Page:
The appearance of teeth in the baby’s mouth is a long-awaited moment for parents. But with the eruption of baby teeth, many questions may also arise. There are common doubts about this topic, so today we will tell you five frequently asked questions about baby teeth.
When do baby teeth start to erupt?
Baby teeth begin to form during intrauterine life, starting from the first weeks of gestation. Both temporary and permanent teeth develop in the center of the maxillary bones until they erupt.
Generally, around 6 months of age, the first milk teeth appear. However, this is an estimated age since each infant has his or her own rate of growth. The teething process occurs progressively and with a special succession: the lower incisors are the first resources to appear, followed by the best ones.
Next come the first molars, the canines, and finally the second molars. Although this order is the most distinguished, it can change from one infant to another. However, between 2 and a half and 3 years of age, most children finish the temporary eruption and show their 20 milk parts in their mouths.
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How do you relieve discomfort during tooth eruption?
The process of tooth eruption can be uncomfortable for some little ones. Babies are often irritable, cry easily, drool excessively, and put everything in their mouths. To help the little ones go through this period with more tranquility, it is advisable to offer them any fresh object, such as teethers, spoons, or any cloth refrigerated in the refrigerator.
Massaging the gums with clean fingers can also soothe them. If babies are already in the complementary feeding phase, they can be given semi-solid textures and fresh foods to soothe sore gums. This should be done continuously with supervision to avoid accidents.
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What hygiene routine should be followed at this age?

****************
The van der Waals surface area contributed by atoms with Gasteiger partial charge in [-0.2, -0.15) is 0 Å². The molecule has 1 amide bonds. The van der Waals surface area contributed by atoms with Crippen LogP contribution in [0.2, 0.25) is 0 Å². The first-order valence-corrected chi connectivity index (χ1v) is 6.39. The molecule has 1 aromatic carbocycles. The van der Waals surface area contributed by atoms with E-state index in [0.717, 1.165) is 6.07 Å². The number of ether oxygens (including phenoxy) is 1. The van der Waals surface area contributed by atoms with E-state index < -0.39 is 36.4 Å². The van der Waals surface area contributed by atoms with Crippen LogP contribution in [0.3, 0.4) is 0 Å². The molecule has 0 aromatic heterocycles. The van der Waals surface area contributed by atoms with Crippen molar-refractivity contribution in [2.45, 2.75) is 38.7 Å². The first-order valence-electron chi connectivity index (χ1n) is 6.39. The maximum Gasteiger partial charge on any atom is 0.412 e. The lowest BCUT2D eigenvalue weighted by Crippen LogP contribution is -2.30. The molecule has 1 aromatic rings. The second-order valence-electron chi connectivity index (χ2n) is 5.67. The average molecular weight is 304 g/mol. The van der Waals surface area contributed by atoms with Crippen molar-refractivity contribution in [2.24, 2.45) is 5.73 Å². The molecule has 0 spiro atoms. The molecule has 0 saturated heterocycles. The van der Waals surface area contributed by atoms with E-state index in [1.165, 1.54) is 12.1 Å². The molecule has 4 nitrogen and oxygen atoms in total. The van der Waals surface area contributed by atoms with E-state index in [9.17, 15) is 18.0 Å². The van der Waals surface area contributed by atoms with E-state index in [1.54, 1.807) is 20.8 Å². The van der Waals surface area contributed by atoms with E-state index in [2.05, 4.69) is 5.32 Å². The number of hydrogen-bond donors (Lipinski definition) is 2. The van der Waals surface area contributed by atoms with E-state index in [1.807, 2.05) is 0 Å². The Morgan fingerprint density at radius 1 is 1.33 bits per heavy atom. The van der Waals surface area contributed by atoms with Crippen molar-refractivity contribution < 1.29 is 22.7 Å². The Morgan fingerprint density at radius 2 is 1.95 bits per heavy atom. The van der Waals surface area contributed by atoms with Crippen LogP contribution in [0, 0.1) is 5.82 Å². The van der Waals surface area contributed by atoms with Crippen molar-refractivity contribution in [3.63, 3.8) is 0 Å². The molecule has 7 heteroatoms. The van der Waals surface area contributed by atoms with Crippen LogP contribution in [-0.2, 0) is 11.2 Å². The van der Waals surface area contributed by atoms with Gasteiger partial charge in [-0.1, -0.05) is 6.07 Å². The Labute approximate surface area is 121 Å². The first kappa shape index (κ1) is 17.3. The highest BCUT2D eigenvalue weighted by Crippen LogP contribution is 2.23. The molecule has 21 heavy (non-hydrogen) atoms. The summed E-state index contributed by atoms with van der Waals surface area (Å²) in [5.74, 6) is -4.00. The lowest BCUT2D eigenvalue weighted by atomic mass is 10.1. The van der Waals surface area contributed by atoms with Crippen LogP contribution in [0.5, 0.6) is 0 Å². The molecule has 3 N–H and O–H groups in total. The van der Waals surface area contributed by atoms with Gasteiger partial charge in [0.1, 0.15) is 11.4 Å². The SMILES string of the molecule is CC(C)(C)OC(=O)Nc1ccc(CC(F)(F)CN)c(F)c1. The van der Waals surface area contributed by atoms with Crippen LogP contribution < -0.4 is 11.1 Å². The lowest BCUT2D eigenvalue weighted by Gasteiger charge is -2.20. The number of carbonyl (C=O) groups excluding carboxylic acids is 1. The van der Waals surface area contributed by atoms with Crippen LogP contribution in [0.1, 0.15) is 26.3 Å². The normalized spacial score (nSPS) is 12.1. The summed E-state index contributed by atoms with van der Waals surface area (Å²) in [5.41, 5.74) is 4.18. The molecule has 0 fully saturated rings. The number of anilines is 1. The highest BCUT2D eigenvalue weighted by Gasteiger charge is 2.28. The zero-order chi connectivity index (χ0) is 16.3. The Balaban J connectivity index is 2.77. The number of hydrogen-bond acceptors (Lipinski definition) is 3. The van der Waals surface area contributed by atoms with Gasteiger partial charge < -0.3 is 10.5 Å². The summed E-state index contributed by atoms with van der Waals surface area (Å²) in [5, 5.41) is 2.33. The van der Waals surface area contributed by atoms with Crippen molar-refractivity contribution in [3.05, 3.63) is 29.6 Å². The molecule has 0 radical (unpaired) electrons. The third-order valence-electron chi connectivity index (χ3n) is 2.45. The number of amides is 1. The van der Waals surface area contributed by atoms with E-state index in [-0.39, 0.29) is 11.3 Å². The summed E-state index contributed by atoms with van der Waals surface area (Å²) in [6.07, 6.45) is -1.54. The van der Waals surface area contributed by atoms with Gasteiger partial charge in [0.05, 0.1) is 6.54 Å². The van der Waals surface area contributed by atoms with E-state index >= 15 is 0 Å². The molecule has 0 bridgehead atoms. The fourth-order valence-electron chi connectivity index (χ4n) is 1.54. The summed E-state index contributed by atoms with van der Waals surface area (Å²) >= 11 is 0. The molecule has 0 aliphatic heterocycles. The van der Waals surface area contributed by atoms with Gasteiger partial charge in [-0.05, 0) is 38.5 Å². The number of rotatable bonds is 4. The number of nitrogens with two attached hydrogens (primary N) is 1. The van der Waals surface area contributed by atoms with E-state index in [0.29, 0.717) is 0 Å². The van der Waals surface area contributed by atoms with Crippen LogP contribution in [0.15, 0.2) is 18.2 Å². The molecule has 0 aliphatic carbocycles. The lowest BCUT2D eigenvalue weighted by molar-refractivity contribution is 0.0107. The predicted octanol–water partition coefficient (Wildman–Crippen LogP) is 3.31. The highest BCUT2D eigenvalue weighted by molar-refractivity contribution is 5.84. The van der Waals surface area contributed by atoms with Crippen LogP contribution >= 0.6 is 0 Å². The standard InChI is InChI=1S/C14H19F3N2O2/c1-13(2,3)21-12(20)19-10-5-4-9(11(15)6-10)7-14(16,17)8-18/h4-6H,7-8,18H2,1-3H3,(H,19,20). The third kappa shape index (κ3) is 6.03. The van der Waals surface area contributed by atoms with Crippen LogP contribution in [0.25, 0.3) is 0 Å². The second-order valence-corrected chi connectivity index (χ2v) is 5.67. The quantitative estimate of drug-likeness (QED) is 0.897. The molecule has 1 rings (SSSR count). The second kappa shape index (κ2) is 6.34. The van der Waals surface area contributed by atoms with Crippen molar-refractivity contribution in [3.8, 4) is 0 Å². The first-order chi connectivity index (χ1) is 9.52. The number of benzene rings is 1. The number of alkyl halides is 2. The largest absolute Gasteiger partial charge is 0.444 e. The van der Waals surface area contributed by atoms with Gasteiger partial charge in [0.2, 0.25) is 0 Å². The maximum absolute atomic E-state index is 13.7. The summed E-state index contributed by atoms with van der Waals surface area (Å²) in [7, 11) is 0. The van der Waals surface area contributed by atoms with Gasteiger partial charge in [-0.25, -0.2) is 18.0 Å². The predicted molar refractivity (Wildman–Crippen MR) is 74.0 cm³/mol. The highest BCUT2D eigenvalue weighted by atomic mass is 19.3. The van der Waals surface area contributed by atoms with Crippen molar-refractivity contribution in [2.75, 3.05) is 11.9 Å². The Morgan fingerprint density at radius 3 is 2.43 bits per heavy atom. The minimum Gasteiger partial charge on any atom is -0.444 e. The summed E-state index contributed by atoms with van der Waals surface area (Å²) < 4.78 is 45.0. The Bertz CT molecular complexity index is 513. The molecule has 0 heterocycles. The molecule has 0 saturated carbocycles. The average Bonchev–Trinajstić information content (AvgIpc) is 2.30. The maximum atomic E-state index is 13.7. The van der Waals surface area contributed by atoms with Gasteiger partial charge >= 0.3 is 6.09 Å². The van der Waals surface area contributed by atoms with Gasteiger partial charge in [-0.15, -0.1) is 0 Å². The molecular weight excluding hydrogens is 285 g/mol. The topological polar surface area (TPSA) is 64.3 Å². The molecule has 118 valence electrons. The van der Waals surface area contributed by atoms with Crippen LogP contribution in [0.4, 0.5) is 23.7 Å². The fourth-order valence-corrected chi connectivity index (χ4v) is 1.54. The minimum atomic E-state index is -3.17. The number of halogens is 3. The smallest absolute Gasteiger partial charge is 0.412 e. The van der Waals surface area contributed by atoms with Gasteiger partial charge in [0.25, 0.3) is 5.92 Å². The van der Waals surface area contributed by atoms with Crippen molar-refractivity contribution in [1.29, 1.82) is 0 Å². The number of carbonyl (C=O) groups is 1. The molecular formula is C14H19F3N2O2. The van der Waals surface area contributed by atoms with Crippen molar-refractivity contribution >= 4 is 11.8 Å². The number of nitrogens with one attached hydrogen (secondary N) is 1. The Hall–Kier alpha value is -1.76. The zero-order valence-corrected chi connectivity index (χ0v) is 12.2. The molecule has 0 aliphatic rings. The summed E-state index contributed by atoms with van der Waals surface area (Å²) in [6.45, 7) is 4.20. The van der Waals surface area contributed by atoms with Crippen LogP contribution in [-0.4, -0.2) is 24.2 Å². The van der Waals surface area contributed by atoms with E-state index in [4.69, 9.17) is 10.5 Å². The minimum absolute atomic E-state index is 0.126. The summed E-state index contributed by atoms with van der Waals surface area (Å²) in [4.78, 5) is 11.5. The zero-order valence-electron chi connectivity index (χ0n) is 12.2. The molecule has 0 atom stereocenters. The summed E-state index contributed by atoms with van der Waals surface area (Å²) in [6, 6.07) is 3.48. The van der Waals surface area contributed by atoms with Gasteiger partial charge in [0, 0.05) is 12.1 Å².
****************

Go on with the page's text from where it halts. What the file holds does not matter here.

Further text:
As soon as the first tooth appears, you can start using a soft infant toothbrush. From the age of one, children should be familiar with a regular toothbrush, allowing their parents to clean their teeth. Children should be taught to brush their teeth three times a day, focusing on the inside and outside, without forgetting the back teeth, gums, and tongue.
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What oral health problems occur at this stage?
The main problem continues to be dental caries, with the added bonus that this is a key stage in the development of the teeth that will accompany the child for the rest of his or her life. Carieties are the main cause of tooth loss in children.
For this reason, caries must be prevented both in the permanent dentition and in the baby teeth since the latter act as a guide for the correct eruption of the permanent teeth. In addition, caries in the baby teeth increase the risk of caries in permanent teeth.
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When to visit the dentist?
The ideal is to visit the pediatric dentist for the first time before the baby’s first birthday. This way, the professional evaluate the general condition of the child’s mouth and follows the eruptive process. In addition, the dentist provides information and advice to parents about the care of their child’s mouth. We recommend visits every 6 months.